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Governor responds to first Georgia swine flu case

The first confirmed Swine Flu case has been reported in LaGrange, a city north of Columbus.

According to WSB-TV (Atlanta), the infected patient, a 30-year-old female, is from Kentucky, but was visiting family members in LaGrange after returning from a trip to Cancun, Mexico, on April 21. She has been hospitalized in LaGrange since April 26.

Gov. Sonny Perdue issued the following statement Thursday regarding the first H1N1 flu case in Georgia being confirmed by the Centers for Disease Control:

“Today’s confirmed case of the H1N1 flu in Georgia is a reason for precaution, not panic. I want to stress that it is an isolated case appearing in a woman visiting our state for an event who had also recently traveled to Mexico,” Perdue said. “I encourage Georgians to follow the advice of public health professionals and take the recommended precautions to protect themselves and their families. At this stage, the simplest things—washing hands and using disinfectants—can be the most effective safeguards. I am confident in our planning and preparation and our ability to respond over the coming days.”

The most up-to-date information on H1N1 flu developments in Georgia is available at the Division of Public Health’s Web site at http://health.state.ga.us/swineflu/.

Testing for Swine Flu

Mounting concerns about Swine Flu, also known as the H1N1 virus, are prompting residents to ask about testing, but tests aren’t needed except for patients with specific symptoms outlined by the National Centers for Disease Control, says Southwest Health District Health Director Dr. Jacqueline Grant.

“Today as Georgia has its first confirmed H1N1 case, it is more important than ever to be aware of the news and to follow public health instructions,” Grant said. “The CDC has set specific criteria for health care providers that must be met for Swine Flu tests to be administered. If a patient fails to meet these criteria, swabs should not be taken and may not be processed by the lab.”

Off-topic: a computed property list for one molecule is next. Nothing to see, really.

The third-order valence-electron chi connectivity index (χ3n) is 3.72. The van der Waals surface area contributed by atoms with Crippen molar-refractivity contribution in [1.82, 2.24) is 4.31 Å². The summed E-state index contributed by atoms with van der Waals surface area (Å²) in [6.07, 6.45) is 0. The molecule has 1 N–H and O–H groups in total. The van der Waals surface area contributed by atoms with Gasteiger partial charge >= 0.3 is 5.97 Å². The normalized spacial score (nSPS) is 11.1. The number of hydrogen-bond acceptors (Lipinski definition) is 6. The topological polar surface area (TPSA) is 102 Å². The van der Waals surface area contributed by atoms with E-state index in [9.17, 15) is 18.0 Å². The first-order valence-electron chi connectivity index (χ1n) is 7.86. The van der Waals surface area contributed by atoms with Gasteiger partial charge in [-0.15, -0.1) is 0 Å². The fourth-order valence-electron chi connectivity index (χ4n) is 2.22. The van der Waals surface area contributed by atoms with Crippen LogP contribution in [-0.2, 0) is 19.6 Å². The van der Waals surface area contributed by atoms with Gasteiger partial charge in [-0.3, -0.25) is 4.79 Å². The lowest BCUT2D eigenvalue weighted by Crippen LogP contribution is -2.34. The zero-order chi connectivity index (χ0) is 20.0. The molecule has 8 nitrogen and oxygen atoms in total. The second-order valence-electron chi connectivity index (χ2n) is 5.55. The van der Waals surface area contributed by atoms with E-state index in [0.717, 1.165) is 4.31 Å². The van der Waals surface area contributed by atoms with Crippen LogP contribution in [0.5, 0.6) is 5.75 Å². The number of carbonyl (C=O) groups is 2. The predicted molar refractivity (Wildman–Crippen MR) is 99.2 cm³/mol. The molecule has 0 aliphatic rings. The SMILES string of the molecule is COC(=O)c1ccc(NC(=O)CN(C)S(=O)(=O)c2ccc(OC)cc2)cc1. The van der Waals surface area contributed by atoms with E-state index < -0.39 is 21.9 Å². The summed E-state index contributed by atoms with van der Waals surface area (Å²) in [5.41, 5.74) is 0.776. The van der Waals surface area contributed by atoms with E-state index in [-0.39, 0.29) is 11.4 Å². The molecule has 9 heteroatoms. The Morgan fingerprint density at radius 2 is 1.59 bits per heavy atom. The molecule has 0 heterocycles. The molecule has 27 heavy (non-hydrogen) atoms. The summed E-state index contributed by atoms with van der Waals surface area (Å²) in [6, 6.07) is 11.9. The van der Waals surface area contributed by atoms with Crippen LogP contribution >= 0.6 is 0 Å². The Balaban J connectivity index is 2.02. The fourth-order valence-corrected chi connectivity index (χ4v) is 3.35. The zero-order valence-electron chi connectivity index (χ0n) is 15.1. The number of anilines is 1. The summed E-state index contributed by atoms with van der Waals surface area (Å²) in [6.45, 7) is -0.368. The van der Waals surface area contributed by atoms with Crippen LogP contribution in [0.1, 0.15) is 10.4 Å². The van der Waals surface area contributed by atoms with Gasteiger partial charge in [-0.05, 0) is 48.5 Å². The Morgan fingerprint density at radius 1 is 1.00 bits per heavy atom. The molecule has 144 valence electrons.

The positive case in Georgia is a 30-year-old woman from Kentucky who had visited Cancun, Mexico. She is hospitalized. Her family was tested for Swine Flu and came back negative.

The criteria:

Must have a fever of 100 degrees F or higher, a cough and/or sore throat and other flu-like symptoms;

Must live in an area with a confirmed case of Swine Flu or have visited an area with a confirmed case within the past seven days or be in close contact (such as a family member) of someone with a confirmed case of Swine Flu.

“We want to emphasize that the same recommendations we have been making: to stay home if you are sick; to keep sick children at home; to wash hands frequently and thoroughly with soap and water and to see your health care provider if you have severe symptoms,” Grant said. “Swine influenza is a respiratory disease of pigs that has had limited transmission to humans in the past. What concerns us about this particular swine flu—H1N1—is that we are seeing person-to-person transmission.”

The virus is spread mainly through coughing and sneezing, she said. For now, there are no plans to call for schools to close or for people to avoid large gatherings, she said.

Tips for keeping healthy

The Southwest Georgia Public Health District Office offers the following general health tips that can help people avoid becoming ill:

1) Cover your nose and mouth with a tissue when you cough or sneeze.

2) Throw the tissue in the trash after you use it.

3) Wash your hands often with soap and water, especially after you cough or sneeze. Alcohol-based hand cleaners are also effective.

4) Avoid close contact with sick people.

5) Avoid touching your eyes, nose or mouth. Germs spread this way.

6) If you get influenza-like illness symptoms, stay home from work or school except to seek medical care and limit contact with others to keep from infecting them.